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April 23, 2019

Mornings w Carmen 4-23-2019 Social Security, Sri Lanka, kids, stress and tech

Much was made overnight over the #EasterWorshippers reference by several high profile politicians who seemed unwilling to simply refer to those targeted in Sri Lanka as “Christians.” Carmen sees it as an opportunity to talk with others about who worships what on Easter.  Those who worship on Easter do not worship Easter. We worship a risen Savior, Christ, the Lord. We worship God the Father and his Son, Jesus Christ, who came to do what not other man could ever do: reconcile us to God by the atoning sacrifice of his death upon the cross.  On Easter, God highly exalted Him – raising Christ from the dead – triumphing over death by death! Mysterious? Yes! Glorious? Indeed!

Do you see how you might turn a hot-and-bothered social media mud-slinging into a redemptive conversation about what Christians believe, why we believe what we believe, and what it means to worship on Easter?

Carmen talks in this episode with Tommy Binion from The Heritage Foundation about:

  • Social Security and Medicare insolvency
  • Sri Lankan attacks as part of growth in global persecution of Christians
  • Mueller Report trail

SHANGHAI, CHINA – JUNE 30: (CHINA OUT) A young boy plays Sony’s Playstation 2 video game system at the 2005 Shanghai Animation FairJune 30, 2005 in Shanghai, China. China has a population of 370 million children and young people, making up a huge audience for cartoons and animation. Currently, 90 percent of the market is dominated by foreign producers from Japan and the U.S., with the largest share going to Japan. Most domestic cartoons are criticized for being old-fashioned and lackluster due to little originality in story and characters, dryness of content and persistent educational flavor. (Photo by China Photos/Getty Images)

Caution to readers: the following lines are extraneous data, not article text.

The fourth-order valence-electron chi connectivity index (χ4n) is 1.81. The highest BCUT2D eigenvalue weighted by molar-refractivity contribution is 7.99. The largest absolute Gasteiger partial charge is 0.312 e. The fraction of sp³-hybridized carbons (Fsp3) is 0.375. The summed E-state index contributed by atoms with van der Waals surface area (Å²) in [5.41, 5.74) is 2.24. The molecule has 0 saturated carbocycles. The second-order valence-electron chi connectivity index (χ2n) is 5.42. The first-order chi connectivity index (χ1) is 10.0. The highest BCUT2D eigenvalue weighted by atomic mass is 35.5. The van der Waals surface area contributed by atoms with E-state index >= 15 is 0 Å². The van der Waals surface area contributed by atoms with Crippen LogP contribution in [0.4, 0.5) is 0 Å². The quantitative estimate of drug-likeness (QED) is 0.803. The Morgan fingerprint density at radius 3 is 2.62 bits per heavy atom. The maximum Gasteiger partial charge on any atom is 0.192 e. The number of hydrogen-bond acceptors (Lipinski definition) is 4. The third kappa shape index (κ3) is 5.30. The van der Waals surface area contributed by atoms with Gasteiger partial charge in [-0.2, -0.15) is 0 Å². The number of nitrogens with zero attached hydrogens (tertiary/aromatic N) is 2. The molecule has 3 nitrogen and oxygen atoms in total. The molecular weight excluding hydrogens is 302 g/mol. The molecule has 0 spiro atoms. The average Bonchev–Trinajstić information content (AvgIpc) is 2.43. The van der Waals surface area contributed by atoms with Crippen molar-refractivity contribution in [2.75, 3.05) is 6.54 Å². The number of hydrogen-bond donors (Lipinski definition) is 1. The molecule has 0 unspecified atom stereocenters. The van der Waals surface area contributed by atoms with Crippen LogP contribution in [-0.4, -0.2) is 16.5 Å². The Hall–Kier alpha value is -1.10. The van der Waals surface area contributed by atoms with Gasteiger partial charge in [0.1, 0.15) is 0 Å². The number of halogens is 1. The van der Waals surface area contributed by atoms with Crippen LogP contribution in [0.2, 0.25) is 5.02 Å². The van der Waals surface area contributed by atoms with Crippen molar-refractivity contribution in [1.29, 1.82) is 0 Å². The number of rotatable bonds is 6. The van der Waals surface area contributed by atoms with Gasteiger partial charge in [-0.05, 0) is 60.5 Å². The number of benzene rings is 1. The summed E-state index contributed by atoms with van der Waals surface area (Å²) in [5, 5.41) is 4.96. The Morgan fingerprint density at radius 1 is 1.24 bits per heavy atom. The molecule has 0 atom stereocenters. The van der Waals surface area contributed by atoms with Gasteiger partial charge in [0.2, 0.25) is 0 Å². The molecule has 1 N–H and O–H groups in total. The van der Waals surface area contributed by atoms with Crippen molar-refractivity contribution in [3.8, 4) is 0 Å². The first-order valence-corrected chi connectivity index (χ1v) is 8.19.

Carmen also talks with Dr. Rosemary Stein about the importance of allowing children to fall, fail and do hard things they don’t think they can do.  Dr. Rose points out children don’t grow while in a comfort zone. Using chores as an example of learning the importance of doing something you first find difficult as instruction in delayed gratification, everyone doing their part in the family, and the reality of necessary suffering.

In their conversation about the rising rates of diagnoses related to ADHD, Dr. Rose observes that ADHD is childhood. The problem with screens is they keep kids immature, they keep them from developing other muscles – including the muscles of maturity of sitting still, listening to conversations beyond themselves and learning to control themselves when they are not being actively entertained. All this part of growing up but electronics with screens draw kids in so they fixate, becoming engrossed and never learn many of the necessary skills of living in a family or with other people.

 


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